Nothing is more important for credit unions today than making sure that the decisions your board makes support positive outcomes. That’s why implementing a process for evaluation and review of actions and outcomes needs to become a central theme of ongoing board activities.
Here’s an easy-to-implement 3-question debriefing process you can use:
1. What Worked?
2. What Didn’t Work?
3. What’s next (or what would you do different next time)?
Debriefing actions and outcomes in this fashion will reveal valuable insights that make future efforts more effective. It will also increase the capacity of your board and make them more effective over time. And because the questions are easy to answer and non-threatening, they invite engagement and participation.
There are three specific ways I recommend using this process:
Key Decision Debriefs—Boards can occasionally (sometimes all too often) become detached from the outcomes of their decisions. They provide guidance to the leadership team, which implements the action plan and shares feedback regarding the outcomes. The board reviews the results and provides additional input as needed/requested. But seldom does the board formally look back after learning the results to debrief its decision.
Periodic Action Debriefs—Once a quarter, twice a year, or (at a minimum) once a year conduct a once a year conduct a debrief of the board’s actions and outcomes. This type of candid, open assessment will engage the board in ongoing learning and focus its attention on how to improve both processes and results. Don’t place any limits on the responses in these action debriefs–allow people to freely share their insights with an eye on improvement in the future (which is the purpose of the 3rd question)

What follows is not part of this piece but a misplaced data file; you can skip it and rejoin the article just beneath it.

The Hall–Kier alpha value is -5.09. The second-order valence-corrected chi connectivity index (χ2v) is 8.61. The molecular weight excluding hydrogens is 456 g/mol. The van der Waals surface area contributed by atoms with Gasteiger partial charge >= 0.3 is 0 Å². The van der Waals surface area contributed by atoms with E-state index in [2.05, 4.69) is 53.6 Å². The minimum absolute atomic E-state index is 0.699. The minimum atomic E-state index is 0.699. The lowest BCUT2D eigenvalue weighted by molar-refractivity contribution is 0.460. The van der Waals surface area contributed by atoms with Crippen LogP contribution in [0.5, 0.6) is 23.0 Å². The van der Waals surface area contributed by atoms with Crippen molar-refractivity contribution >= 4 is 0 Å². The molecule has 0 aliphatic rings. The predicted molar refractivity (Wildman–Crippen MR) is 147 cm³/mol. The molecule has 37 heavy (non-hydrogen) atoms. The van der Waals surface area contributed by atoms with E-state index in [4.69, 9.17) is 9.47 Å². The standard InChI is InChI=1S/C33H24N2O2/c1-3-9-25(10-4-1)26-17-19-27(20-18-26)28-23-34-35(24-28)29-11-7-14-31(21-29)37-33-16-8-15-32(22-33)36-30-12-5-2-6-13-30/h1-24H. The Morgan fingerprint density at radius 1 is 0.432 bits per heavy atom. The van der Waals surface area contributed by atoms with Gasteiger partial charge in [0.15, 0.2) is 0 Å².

Departing Board Member Interview—This one may take longer, but using this process to capture the knowledge of a departing board member will help protect your organization by capturing important insights into (both good and bad) decisions from their tenure on the board. That will help the board leverage past experiences to create better results in the future by avoiding the things that contributed to bad decisions, and it will yield insight into how good decisions were made that contributed to your credit union’s success.
Action advice: Make the 3-step debriefing process a regular part of what your board does, and make an effort to debrief as closely as possible after the results of decisions have been realized. Keep these debriefs quick, tight and timely, being sure to note obvious gaps, inconsistencies, and misunderstandings. Use these findings to create action items that will improve board operations in the future. The opportunity for everyone to discuss how better decisions can be made will improve decision making ability and strengthen your board of directors.